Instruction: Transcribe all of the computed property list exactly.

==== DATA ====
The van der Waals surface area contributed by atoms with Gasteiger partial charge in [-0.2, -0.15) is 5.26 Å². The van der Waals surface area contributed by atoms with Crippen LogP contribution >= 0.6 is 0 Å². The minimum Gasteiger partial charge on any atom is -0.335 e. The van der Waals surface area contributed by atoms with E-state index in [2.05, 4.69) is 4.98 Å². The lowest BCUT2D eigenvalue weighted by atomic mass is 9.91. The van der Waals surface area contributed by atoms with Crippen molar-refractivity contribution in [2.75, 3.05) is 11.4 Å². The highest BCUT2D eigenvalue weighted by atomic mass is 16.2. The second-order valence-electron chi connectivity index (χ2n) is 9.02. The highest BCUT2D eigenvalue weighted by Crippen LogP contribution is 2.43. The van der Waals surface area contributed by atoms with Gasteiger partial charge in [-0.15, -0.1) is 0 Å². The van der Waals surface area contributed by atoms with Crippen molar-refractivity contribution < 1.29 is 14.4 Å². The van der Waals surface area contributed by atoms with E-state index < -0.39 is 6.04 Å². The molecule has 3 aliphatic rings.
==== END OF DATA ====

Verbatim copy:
The van der Waals surface area contributed by atoms with Gasteiger partial charge in [-0.2, -0.15) is 5.26 Å². The van der Waals surface area contributed by atoms with Crippen LogP contribution >= 0.6 is 0 Å². The minimum Gasteiger partial charge on any atom is -0.335 e. The van der Waals surface area contributed by atoms with E-state index in [2.05, 4.69) is 4.98 Å². The lowest BCUT2D eigenvalue weighted by atomic mass is 9.91. The van der Waals surface area contributed by atoms with Crippen molar-refractivity contribution in [2.75, 3.05) is 11.4 Å². The highest BCUT2D eigenvalue weighted by atomic mass is 16.2. The second-order valence-electron chi connectivity index (χ2n) is 9.02. The highest BCUT2D eigenvalue weighted by Crippen LogP contribution is 2.43. The van der Waals surface area contributed by atoms with Gasteiger partial charge in [-0.15, -0.1) is 0 Å². The van der Waals surface area contributed by atoms with Crippen molar-refractivity contribution < 1.29 is 14.4 Å². The van der Waals surface area contributed by atoms with E-state index < -0.39 is 6.04 Å². The molecule has 3 aliphatic rings.